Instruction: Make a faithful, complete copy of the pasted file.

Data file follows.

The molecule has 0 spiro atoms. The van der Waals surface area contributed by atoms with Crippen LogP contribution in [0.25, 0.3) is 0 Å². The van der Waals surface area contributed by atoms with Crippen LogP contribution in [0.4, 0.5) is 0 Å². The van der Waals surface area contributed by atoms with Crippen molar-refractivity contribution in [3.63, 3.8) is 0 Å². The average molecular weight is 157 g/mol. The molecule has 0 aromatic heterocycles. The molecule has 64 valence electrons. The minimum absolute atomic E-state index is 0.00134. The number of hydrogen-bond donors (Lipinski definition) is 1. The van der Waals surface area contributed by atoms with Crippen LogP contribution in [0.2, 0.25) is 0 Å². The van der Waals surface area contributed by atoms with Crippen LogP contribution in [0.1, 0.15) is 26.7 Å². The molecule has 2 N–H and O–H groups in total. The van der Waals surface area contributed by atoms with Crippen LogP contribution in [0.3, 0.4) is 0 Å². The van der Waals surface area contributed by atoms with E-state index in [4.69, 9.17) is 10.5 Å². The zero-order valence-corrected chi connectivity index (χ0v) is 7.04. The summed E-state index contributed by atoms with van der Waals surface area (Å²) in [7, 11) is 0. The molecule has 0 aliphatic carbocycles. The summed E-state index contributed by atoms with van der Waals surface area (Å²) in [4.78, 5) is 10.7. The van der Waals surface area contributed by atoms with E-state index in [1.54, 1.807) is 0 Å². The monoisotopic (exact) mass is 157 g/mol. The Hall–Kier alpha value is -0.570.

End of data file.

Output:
The molecule has 0 spiro atoms. The van der Waals surface area contributed by atoms with Crippen LogP contribution in [0.25, 0.3) is 0 Å². The van der Waals surface area contributed by atoms with Crippen LogP contribution in [0.4, 0.5) is 0 Å². The van der Waals surface area contributed by atoms with Crippen molar-refractivity contribution in [3.63, 3.8) is 0 Å². The average molecular weight is 157 g/mol. The molecule has 0 aromatic heterocycles. The molecule has 64 valence electrons. The minimum absolute atomic E-state index is 0.00134. The number of hydrogen-bond donors (Lipinski definition) is 1. The van der Waals surface area contributed by atoms with Crippen LogP contribution in [0.2, 0.25) is 0 Å². The van der Waals surface area contributed by atoms with Crippen LogP contribution in [0.1, 0.15) is 26.7 Å². The molecule has 2 N–H and O–H groups in total. The van der Waals surface area contributed by atoms with Crippen LogP contribution in [0.3, 0.4) is 0 Å². The van der Waals surface area contributed by atoms with E-state index in [4.69, 9.17) is 10.5 Å². The zero-order valence-corrected chi connectivity index (χ0v) is 7.04. The summed E-state index contributed by atoms with van der Waals surface area (Å²) in [7, 11) is 0. The molecule has 0 aliphatic carbocycles. The summed E-state index contributed by atoms with van der Waals surface area (Å²) in [4.78, 5) is 10.7. The van der Waals surface area contributed by atoms with E-state index in [1.54, 1.807) is 0 Å². The monoisotopic (exact) mass is 157 g/mol. The Hall–Kier alpha value is -0.570.